The Encampment Diaries – A Busy Time


A Busy Time


Well, this is a delayed second-week diary for a few weird reasons.

Firstly, I managed to grab a few folks to add their voices to the project, small roles, sure, but it all adds up, and I’m glad some people are kindly offering to give 5-10 minutes of their life to me (Will they be willing to give 90 minutes when this thing is done? Probably not, we’ll get to that)


But Friday night offered a mini-heartbreak. One of my cast messaged me at about 6pm, they were having gender dysmorphia and wondered if taking a strong female role was right as they were leaning more towards masculinity at the moment. It was terrifying, selfishly this is a friend I know has talents, and wanted to grab those talents before they go off and conquer the world, but it made me introspective of my inclusivity in writing.

I’ve always found a leaning into female protagonists, sometimes a male protagonist works, but when there’s a story that could have any gender binary take the centre stage I’ve always adopted the female lead, it’s more in my mindset and how I write. I like creating people, and nice people, and in my formative years it was rarely full of men, boys, who had kindness or a good sense of humour or interesting things to say or think about. Teenage boys are, sadly, very one-track for the most part, and that’s never been something I’ve given two hoots of a shit about. Clearly making my own half-phrases is where I’m at.


But whilst I’ve felt writing for a specific binary, I got it in my head, why have I not adopted more of a non-binary stance for characters? I could forgive myself for teenage years, when things were on the fringes as the internet hadn’t opened up much to let us experience others in such constant personal proximity like social media has allowed, but now we’re wildly aware of how many people live their truth, why haven’t I added characters beyond the binary? Nothing so much as to tell stories that are from someone’s experiences, I’m not talking taking moments from real lives and creating fiction, but why can’t a police officer or a desk clerk be anything?

It can, obviously, it’s a change of pronouns and an acceptance that they’re whoever they are, but it only truly crossed my mind as a writer with this conversation.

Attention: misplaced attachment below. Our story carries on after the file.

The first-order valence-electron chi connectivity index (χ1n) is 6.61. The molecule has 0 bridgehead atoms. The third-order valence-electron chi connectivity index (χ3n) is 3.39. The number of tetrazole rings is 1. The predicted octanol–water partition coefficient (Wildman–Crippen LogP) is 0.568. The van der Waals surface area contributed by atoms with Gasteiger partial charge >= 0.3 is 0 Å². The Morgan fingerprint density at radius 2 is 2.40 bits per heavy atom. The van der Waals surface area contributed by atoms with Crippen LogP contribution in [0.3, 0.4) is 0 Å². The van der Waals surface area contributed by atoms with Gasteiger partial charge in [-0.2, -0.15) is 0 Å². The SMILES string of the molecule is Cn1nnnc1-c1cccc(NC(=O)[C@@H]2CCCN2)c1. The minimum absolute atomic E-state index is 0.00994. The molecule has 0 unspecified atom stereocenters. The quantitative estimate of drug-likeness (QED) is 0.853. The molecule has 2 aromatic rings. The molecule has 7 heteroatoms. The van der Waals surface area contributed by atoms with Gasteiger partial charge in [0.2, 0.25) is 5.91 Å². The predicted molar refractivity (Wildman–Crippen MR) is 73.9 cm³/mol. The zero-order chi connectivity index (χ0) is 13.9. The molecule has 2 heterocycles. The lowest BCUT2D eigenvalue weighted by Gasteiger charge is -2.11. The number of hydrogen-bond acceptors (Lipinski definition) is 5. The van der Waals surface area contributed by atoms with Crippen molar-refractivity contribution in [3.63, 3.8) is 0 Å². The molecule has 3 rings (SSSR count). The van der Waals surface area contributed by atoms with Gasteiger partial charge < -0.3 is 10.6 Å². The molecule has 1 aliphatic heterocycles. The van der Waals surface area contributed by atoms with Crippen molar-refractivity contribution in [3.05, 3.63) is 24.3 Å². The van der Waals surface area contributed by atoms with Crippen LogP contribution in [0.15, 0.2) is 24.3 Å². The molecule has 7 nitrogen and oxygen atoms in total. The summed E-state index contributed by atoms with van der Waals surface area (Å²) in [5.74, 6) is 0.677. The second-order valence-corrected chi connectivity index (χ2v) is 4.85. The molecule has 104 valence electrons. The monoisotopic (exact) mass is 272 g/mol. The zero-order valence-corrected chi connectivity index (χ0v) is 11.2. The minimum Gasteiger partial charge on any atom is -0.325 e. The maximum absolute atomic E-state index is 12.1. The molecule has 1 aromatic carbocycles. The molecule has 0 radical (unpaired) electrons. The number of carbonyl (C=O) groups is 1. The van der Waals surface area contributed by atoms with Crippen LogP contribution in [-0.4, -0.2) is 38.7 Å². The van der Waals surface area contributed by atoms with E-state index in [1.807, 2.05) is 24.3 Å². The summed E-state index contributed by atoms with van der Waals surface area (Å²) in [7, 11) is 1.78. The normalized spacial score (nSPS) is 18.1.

Thankfully a long discussion online (I don’t do in-person, who am I, a normal person?) led to helping talk through the current step of gender dysmorphia, and so far looks like we’re still on track for making things happen.


But getting people together, getting work done, finding those inspirado moments that help harness the passion and the epic scale of this process are terrifying me. What happens if I make something and not a soul notices? If my tree falls in the woods? I’m used to making things without anyone giving a shit, that’s been my life. Trying to scream amidst a wealth of screaming, and being quieter because, well, other people probably earned the right to be louder, right?

I love writing, I love editing, but the part where I take on the mantle of overlord of Encampment is scaring me. Being a director has always made me scared, but to be that PLUS, every department is me, every choice, every reason for doing it, is me. And if I can’t do something, what the frak happens? If someone else can’t do it, I find another, but when the buck stops with me, well, I’m freaking out before the cart before the horse, and working out the worth of the effort I’m putting in. Not like I’ve anything else to do, anything productive. People make things all the time, few make a whole film on their own, but that’s because it’s in-fucking-sane. And that’s what I am. In-fucking-sane Andrew.


I haven’t had time to create characters, or backdrops, and this week is insanely busy. Maybe by May, he says pushing things back, I’ll have a test scene built.



Maybe not………

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